One of the speakers (a full-time react frontend developer) was presenting some of the new aspects in React 16 and did a live demo on some of them, switching back and forth between WebStorm and a browser. In the Q&A session, I could not help myself but asking if he could open the structure view of his JSX file for a moment (I wanted to see what it looks like). He gave me a weird look, so I directed him where to click in the IDE. When the panel popped up, he said
"I have never seen this before, what is that?"
I was sitting in the audience, baffled, at a loss for words. I personally do not use WebStorm (due to the subscription model), but one of my primary issues with VSCode is that it still does not provide a proper outline / structure / symbol tree view (there is a plugin, but it's very basic). I consider such a view essential for working with larger code bases. And this frontend developer was standing out there, looking at his WebStorm window, and had no idea what to make of it.
Visual Studio Code is indeed an excellent editor, I personally think that it's the best editor Microsoft has ever published to date. However, neat as it may be, it's an editor. It is not an IDE. Now, I am fully aware that there are people out there who prefer editors (legend has it that somewhere lives a tribe of people who use vim without being forced to). To all these folks - I'm sorry, but you came to the wrong article.
There are features that are absolutely essential for being productive in large code bases (in my personal opinion of course) that differentiate an IDE from an editor:
- Code Completion
I'm not talking about word completion or best guess completion here, but the real deal. With the uprising of language servers, this has become a lot easier to achieve (at least for strongly typed languages) even in editors.
- Structure View
Also known as outline or symbol tree view. When skimming through a code base, I don't even want to see the source code, but only the structure, and I need to be able to navigate it quickly to get an overview.
- Type Hierarchy View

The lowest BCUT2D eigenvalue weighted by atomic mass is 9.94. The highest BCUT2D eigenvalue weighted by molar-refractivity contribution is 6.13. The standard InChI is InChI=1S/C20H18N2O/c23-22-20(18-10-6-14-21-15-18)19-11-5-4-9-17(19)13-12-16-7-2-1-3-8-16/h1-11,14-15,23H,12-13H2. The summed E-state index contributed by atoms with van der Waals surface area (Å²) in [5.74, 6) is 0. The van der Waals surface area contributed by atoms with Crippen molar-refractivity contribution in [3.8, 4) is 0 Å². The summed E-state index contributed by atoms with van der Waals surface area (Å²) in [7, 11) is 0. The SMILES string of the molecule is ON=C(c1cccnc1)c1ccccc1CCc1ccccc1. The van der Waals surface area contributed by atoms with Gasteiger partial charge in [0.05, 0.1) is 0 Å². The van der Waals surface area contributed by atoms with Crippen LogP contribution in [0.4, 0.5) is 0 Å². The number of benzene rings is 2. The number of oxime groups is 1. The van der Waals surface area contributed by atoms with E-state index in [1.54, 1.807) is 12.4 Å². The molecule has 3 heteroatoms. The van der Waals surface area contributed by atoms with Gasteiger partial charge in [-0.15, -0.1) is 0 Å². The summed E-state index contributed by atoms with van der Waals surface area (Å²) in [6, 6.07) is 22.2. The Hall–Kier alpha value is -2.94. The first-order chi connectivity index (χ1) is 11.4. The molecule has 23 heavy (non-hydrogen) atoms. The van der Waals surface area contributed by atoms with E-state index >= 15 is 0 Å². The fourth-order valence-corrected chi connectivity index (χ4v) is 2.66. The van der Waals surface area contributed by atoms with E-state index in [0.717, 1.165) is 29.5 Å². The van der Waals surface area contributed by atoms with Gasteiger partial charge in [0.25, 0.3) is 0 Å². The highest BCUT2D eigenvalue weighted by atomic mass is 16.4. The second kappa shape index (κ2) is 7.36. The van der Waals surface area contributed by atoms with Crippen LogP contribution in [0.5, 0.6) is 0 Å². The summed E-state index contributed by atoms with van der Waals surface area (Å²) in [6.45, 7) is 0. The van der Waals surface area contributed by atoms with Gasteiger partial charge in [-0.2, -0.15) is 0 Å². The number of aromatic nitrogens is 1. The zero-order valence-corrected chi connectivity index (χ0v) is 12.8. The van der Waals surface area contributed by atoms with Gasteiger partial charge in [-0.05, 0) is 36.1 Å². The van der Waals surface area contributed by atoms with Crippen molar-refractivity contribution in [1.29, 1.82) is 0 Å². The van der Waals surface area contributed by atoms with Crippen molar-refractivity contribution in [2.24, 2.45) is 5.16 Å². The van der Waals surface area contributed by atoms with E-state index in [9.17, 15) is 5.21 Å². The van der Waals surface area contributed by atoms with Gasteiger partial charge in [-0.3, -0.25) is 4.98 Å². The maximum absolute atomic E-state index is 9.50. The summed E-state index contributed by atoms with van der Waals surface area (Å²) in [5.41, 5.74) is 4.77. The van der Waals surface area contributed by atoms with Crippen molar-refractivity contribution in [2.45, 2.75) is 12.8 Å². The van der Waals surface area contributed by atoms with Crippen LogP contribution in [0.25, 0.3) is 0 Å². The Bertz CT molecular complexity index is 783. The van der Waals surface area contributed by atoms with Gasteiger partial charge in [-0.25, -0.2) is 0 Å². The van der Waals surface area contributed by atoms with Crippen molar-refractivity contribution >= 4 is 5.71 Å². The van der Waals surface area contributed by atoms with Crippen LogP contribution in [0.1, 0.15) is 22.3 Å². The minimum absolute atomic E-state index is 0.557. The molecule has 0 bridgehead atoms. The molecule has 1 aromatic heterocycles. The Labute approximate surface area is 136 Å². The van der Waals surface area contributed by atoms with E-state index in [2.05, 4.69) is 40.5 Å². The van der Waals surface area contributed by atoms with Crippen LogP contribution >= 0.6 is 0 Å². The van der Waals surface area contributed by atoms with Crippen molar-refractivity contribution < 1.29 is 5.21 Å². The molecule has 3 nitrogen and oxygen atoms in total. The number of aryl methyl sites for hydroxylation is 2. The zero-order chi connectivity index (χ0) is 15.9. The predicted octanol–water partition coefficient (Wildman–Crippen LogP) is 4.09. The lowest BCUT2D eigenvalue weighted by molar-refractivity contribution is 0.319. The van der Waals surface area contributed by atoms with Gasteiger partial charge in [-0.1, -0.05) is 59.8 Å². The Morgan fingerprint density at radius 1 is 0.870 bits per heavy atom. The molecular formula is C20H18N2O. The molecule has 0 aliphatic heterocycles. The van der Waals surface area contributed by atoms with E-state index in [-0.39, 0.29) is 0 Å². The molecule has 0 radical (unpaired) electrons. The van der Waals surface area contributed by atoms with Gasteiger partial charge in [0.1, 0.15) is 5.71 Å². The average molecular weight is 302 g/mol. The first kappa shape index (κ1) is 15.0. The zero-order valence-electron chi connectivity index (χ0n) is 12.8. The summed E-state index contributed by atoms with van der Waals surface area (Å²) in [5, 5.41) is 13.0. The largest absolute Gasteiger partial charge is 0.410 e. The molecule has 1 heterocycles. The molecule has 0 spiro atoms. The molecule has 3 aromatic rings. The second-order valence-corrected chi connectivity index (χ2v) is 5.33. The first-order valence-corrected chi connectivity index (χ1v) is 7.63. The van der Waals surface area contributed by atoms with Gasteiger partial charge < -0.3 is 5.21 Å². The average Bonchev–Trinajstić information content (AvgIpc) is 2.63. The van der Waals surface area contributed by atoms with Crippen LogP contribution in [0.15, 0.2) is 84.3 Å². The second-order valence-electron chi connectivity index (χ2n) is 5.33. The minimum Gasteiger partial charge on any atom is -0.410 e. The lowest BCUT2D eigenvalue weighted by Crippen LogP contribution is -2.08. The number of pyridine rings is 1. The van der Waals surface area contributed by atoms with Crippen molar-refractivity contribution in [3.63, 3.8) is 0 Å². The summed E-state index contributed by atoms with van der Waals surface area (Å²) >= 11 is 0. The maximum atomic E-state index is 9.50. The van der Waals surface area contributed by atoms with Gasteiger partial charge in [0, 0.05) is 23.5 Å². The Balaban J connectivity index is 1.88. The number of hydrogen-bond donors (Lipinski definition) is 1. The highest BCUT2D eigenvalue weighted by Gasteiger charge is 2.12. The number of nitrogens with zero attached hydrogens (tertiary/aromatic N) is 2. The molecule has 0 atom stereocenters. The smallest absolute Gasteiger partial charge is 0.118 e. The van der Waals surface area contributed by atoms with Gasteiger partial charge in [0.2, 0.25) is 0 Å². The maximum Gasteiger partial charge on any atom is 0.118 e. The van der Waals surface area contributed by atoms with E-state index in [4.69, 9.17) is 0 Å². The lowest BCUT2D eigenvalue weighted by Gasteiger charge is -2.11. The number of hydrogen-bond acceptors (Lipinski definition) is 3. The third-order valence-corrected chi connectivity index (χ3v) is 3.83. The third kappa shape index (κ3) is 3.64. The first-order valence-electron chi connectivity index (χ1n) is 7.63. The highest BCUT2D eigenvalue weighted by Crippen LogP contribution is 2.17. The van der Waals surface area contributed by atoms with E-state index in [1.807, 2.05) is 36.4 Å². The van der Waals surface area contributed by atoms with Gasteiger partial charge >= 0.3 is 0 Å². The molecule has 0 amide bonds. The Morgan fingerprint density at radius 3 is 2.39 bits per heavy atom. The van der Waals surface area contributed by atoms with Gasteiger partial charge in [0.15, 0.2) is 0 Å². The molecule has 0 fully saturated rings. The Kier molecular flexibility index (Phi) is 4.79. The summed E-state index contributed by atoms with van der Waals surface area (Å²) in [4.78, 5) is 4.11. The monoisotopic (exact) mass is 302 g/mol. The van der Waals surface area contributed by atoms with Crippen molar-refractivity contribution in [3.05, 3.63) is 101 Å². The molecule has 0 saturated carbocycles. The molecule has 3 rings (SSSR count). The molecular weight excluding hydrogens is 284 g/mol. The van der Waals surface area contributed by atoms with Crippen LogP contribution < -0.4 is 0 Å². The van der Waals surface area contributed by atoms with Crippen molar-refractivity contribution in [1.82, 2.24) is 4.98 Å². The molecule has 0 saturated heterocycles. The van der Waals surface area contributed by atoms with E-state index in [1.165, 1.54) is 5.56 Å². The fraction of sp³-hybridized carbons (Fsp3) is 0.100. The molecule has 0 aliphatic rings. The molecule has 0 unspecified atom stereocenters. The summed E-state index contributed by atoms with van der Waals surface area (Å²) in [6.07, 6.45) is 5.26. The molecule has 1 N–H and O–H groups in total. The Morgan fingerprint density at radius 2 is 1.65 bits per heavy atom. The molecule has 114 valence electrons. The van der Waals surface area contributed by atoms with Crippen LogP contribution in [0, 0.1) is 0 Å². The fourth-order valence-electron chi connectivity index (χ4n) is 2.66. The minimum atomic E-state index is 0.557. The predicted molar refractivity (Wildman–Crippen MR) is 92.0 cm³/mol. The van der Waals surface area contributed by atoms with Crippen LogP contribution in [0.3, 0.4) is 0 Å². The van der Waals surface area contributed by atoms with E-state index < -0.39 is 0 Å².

Even though the hipster scripting kids on the web these days are blissfully ignorant about it, the Code Smells described by Martin Fowler do affect them as well as anybody else in the software engineering business. And adequate tools for refactoring are a necessity to deal with them appropriately.
- Auto Import
I don't want to look for the exact location of a class I need every time. An IDE is smart enough to offer me matching proposals given the class name and add the import accordingly. It can also do that for an entire file in batch, also removing all unneeded imports in the process.
These are basic IDE features. We are not even talking about more advanced structure analysis possibilities here.
Ok, let's see how our dear vscode lives up to that list. Thanks to TypeScript and its language server, it has you covered when it comes to code completion. I've found this feature to be working very well, no complaints there.
On to the structure view, as indicated before, there is a third party plugin that offers very basic functionality, however, vscode at the moment does not even let you relocate the individual view panels on screen, and the current default location for the structure view is in the bottom left corner of the screen - which is less than ideal.
Type hierarchy is an unknown word in the vscode dictionary. As far as I know, there are no third party plugins either.
What about refactorings? Well... vscode can handle renamings. Mostly. Except if you rename a folder. Or move a file. Or... well, let's face it, restructuring typescript application folders at the moment is a major pain. And if you believe that the extent of refactorings is renaming and moving files around, you'd be sorely mistaken. Just have a look at what IntelliJ does in the refactoring department for Java. That is the level of tooling I am talking about.
Auto-import is a double-edged sword in vscode for TypeScript. Some imports are recognized automatically, others are not; I've yet to find out how exactly this is determined. There is a third-party plugin named TypeScript Hero that is said to have import organization for an entire file, but I have not tried it yet.
My verdict for vscode as an IDE is therefore mixed - while it does some things extremely well (code completion, smooth text editing, fast startup), it has definitly drawbacks in other areas. And as far as non-commercial tools are concerned, this seems to be about as far as we go at the moment.
Coming from enterprise Java to the Web dev world, I am puzzled why not more people are kicking and screaming for better tool support. Frankly, I am amazed how web devs build large application these days, equipped with what is in comparison nothing more than makeshift hammers consisting of sticks tied to stones. And when asked about it, they will tell you "It's okay, I don't need more than that". Is this just a matter of background and mentality? Would these folks desire more advanced tools if they knew what they were capable of? What are your thoughts on tool support for web development?